Some Truth about the Cosmetics Industry. ~ Joshua Scott Onysko

Via elephant journal
on Apr 19, 2011
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Photo: Alexander Persona Grata

What are our skin cream companies hiding from us?

Ed’s note: Pangea is, for one month, a sponsor of elephant. We’re proud of that: we only work with sponsors we can vouch for personally. That said, in any case, this article is offered as editorial, and we regard it as genuine editorial, and would publish it (or not, if we didn’t believe in it) whether or not Pangea sponsored elephant this month. ~ ed.

I get asked about this a lot [Josh is CEO, founder of Pangea Organics. ~ed.] so I’m going to try and break it all down in this article.

The cosmetics industry is completely unregulated, except if they are making medical claims such as “acne treatment” or “SPF” etc., etc. These products are not regulated for safety, just for effectiveness of the claim, and even that is suspect.

There are over 100,000 chemicals being used in the cosmetic and cleaning industry in the U.S. Less than 10% of them have ever been tested for human safety, and next to none have been tested for safety when combined with other components, which is exactly what a cosmetic product is—a cocktail of ingredients.

How does the industry work?

Well, like most things, it’s based on fear—fear of aging, and fear of not being beautiful enough. These fears are preyed upon by slick marketing campaigns and false claims. The average cosmetic product is 95% petroleum filler with an active compound to give you the desired effect for about six hours; long-term effectiveness is not part of the plan. Within that formulation, there are generally about 12 known carcinogens. The average person uses 12-15 products a day.

Photo: sunshinecity

If you do the math, that’s over 144 chemicals per person, per day!

What is a carcinogen, exactly? Carcinogens may increase the risk of cancer by altering cellular metabolism, or damaging DNA directly in cells. This interferes with biological processes, and induces the uncontrolled, malignant division, ultimately leading to the formation of tumors.

This is unfortunate, because most people believe that if you can buy something from a retailer, it must be safe, right? We have been programmed to believe this, but it’s not true.

Or maybe it means the products are effective: if we die before we age, well then that is “anti-aging,” isn’t it?!

In fact, in my 11 years of research, most products on the market today are actually causing long term effects, like premature aging, skin thinning and of course, cancer. All for six hours of reduced fine lines and wrinkles.

Here are a few more examples of lies from the cosmetic industry:

You know when you go to a nice hotel, and you see your favorite cosmetic brand in tiny little bottles? Well guess what—those are not what you think they are. Even 5 star hotels are only willing to spend about $0.20 per bottle for amenities.

Here’s how it works. There are a few companies that license the brand names, and then create an even more toxic cocktail of carcinogens and make it look and smell like the brand name original, but it’s really not the same at all. Chemicals are cheap.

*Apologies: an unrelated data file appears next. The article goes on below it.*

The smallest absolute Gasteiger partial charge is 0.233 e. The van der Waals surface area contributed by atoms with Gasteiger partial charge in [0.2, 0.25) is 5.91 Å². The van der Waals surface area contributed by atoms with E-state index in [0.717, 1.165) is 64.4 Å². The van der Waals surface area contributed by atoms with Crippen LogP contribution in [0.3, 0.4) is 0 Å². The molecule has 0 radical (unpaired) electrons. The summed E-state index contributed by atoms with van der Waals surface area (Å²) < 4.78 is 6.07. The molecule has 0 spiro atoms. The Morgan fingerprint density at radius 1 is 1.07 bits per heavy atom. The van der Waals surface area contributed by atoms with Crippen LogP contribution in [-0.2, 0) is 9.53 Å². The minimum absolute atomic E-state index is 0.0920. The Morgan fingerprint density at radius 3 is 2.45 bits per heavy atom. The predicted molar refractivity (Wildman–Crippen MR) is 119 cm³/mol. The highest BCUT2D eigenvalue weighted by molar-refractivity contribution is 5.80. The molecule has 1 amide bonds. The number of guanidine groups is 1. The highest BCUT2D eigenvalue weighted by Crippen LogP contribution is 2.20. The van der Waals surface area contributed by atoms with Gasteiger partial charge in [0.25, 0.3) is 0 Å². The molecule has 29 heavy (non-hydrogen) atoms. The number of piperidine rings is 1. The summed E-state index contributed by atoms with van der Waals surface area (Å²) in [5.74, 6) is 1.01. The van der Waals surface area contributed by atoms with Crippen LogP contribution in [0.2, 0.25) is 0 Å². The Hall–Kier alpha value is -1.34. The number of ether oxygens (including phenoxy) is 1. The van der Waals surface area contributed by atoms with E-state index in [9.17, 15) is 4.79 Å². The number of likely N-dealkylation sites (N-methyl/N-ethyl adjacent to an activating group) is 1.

Photo: paz. ca

How do they get away with this? “Not for resale,” that’s how. If you can’t buy it, they don’t have to list the ingredients. Pretty slick, eh?

You’re probably reading this and saying, “Wow! Good thing I buy all natural products.” But being natural or organic when it comes to skin care means nothing. Again, there is nobody regulating the use of these words, so you can still find plenty of carcinogens and formaldehyde donors in the “natural” aisle.

It’s very tricky. Many cosmetic ingredients are manufactured by component companies, and they come up with great names for things like “vegetable emulsifying wax.” That’s just peas and carrots, right?

Nope. It’s 78% petroleum.

In the last few years, there’s been a lot of buzz about parabens. Well, what do you think replaced parabens? Answer: sodium hydroxymethyl glycinate, a known formaldehyde donor.

But wait, there’s good news…

Understanding the skin is quite simple, really. Your skin is your largest organ, and it absorbs up to 80% of what you put on it. Feed it a healthy diet. Aging can be understood very simply: when you are born, your skin produces new skin cells about every 30 days; this keeps us youthful. As we grow older, this process slows down; this is called aging. By the time we are 70, it can take up to 120 days to produce new skin cells.

Photo: D. Sharon Pruitt

Inflammation also has a lot to do with skin health, both external factors, (i.e. sun, smoke, environmental pollution and of course, toxic products), as well as our diets affect the PH of our body and our skin. Our diets are loaded with acidic foods, coffee, soda, alcohol, pretty much all animal products, etc.

So the way we formulate at Pangea Organics—and how skin care should be formulated—is to treat the skin as we should treat the body. 100% of our ingredients are active; therefore, if an ingredient isn’t doing something positive for your skin, we don’t use it. We don’t use fillers. We fill our tubes and bottles up with powerful antioxidants (did you know that organic foods have 30% more antioxidants than conventional?).

We use ingredients that speed up skin cell regeneration, and we use a lot of anti-inflammatory ingredients. We feed your skin what it thirsts for. What do you get in return? Healthy skin, and products that outlast, outperform and outdo all of your expectations.